Who hasn’t heard of the zombie, living-dead antagonist of both television and the silver screen for the past decade?
Actually, the notion of the zombie as a dead person who has been brought back to life – so to speak – has its origins in West African tribal religions and their New World counterpart, vodoun, more commonly known as voodoo.
According to voodoo folklore, a sorcerer, called a bokor, gives his victim a poison derived from various toxic plants and animals including white tree frogs, bouga toads, tarantulas, and puffer fish. (The puffer fish contains tetrodotoxin, one of the deadliest poisons known to man.)
The ill-fated victim begins to suffer dizziness and a prickling feeling in the fingers and toes which soon leads to complete numbness. Next come headache, weakness, a drop in body temperature, rapid pulse, vomiting and diarrhea. Within 30 – 45 minutes, decreased pulse and respiration occur, and the lips turn blue. This is followed by complete paralysis, and the victim is declared dead. Unfortunately the person is completely conscious for the entire ordeal. Even more unfortunately, he or she remains conscious during burial!
A day or two after burial, the bokor retrieves the victim from the grave and revives the person with a potion of hallucinogenic plants. The zombie, disoriented, traumatized and mentally damaged by the experience, can then be made by the bokor to do the sorcerer’s bidding.
One of the best documented cases of alleged zombification is that of a Haitian man named Clairvius Narcisse. On April 30, 1962, Narcisse checked into the American-run Albert Schweitzer Hospital in Deschapelle, Haiti, basically complaining of the very symptoms mentioned above.
His condition rapidly deteriorated and on May 2, doctors declared him dead. He was identified by his sister, Marie-Claire, and buried the next day. Eighteen years later, Narcisse appeared to another one of his sisters, Angelina, with an incredible tale to tell: Narcisse claimed he had been poisoned, raised from his coffin and revived, beaten into submission and forced to work sunup to sunset on a plantation. He escaped after two years, only to wander the countryside for the next sixteen years. In 1982, researchers from Haiti’s Centre de Psychologie et Neurologie Mars-Kline investigated the case, examining and questioning the man, and finally determined that he was, in fact, Clairvius Narcisse. The rest of Narcisse’s story could not be substantiated, but it seems that family and townsfolk believed it to be true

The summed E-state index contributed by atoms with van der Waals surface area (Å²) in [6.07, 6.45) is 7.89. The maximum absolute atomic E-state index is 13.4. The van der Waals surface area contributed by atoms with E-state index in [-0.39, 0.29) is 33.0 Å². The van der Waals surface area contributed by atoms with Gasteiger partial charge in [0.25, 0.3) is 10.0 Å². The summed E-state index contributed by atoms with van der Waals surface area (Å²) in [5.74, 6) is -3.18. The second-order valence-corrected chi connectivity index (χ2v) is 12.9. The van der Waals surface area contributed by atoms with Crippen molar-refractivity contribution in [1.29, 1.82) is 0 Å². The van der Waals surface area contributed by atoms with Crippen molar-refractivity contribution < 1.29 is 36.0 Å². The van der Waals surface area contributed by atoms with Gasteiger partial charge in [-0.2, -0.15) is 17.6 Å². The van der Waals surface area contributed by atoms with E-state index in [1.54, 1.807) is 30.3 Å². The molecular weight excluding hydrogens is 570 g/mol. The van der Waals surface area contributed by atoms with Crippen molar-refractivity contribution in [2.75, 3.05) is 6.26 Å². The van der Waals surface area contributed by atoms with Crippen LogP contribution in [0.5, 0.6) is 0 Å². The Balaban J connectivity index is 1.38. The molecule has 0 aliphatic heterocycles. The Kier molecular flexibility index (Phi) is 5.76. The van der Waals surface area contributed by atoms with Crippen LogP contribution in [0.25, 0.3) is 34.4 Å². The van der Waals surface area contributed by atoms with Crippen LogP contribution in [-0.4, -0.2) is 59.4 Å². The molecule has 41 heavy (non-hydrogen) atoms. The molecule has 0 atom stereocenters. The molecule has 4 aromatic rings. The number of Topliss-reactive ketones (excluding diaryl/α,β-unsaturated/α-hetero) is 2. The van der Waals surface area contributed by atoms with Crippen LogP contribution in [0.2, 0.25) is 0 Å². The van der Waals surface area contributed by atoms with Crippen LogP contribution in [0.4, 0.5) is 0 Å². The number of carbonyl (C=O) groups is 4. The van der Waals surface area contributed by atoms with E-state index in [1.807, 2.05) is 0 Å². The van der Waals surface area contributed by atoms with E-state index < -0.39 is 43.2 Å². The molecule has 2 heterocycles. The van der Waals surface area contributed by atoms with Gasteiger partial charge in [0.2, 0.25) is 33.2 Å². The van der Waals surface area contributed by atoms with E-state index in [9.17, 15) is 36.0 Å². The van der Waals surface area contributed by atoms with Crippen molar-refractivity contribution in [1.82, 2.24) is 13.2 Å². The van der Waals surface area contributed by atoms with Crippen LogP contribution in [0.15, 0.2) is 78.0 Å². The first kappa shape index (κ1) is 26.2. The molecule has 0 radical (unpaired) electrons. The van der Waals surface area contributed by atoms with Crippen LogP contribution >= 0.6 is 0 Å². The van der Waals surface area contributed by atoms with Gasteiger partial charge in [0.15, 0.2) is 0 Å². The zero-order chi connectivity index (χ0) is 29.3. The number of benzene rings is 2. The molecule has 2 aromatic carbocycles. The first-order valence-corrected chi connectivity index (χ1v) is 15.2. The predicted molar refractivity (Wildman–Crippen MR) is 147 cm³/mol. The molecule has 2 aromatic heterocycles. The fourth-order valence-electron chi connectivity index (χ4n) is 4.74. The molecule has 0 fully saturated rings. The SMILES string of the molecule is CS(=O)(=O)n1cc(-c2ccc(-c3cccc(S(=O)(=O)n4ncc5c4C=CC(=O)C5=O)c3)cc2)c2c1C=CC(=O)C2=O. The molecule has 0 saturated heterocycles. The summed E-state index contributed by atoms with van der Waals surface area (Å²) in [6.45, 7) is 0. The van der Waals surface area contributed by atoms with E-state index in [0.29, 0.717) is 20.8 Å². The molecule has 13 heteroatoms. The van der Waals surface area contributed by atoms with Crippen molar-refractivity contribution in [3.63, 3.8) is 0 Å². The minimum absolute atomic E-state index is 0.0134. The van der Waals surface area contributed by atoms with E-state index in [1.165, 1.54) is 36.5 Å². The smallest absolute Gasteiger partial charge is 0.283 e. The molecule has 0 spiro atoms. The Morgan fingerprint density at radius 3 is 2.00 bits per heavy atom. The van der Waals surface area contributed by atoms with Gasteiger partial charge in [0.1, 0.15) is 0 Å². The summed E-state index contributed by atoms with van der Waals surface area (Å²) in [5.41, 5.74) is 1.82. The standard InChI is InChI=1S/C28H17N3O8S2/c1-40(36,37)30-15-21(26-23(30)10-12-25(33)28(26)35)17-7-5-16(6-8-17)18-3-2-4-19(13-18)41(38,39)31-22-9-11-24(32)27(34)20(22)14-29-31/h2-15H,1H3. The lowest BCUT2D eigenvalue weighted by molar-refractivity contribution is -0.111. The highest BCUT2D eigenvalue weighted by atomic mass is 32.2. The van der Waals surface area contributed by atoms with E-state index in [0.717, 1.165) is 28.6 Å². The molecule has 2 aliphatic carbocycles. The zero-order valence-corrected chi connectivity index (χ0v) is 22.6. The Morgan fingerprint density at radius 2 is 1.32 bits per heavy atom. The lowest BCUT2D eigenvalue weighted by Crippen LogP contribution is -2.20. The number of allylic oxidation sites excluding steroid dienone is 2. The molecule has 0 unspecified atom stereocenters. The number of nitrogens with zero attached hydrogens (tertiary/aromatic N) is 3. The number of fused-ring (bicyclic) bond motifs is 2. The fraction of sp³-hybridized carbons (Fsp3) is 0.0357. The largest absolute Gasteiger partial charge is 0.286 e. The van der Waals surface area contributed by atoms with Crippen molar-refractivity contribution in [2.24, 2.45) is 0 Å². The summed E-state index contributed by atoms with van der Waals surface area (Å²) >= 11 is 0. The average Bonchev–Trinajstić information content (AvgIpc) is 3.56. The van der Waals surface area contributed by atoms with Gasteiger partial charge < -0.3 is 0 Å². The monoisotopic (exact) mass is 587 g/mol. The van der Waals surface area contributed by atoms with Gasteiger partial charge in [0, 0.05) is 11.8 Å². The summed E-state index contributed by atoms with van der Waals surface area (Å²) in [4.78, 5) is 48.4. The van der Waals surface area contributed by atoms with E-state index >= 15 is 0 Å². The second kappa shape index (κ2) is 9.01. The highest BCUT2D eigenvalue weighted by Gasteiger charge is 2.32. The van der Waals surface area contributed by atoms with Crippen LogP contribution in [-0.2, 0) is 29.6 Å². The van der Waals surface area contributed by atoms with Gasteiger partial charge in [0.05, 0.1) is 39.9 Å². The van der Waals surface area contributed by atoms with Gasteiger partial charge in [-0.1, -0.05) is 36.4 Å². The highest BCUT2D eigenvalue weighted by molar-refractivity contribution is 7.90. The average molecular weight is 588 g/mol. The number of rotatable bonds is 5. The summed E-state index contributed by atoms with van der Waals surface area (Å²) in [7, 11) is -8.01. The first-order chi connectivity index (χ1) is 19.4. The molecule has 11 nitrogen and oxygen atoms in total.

The first zombie movie, White Zombie starring Bela Lugosi (1932), followed the voodoo-master-zombie-slave scenario. In modern zombie lore, however, the living dead are most often not a sorcerer’s slaves, but victims of a pandemic who mindlessly roam the streets hunting surviving humans, and eating any living thing they can catch. This is the premise for the cult classic Night of the Living Dead (1968), and Brad Pitt’s recent venture into the horror genre, World War Z (2013), as well as the popular television series, The Walking Dead and Z Nation. There is, of course, no historical record of a zombie epidemic having ever happened. At least not yet.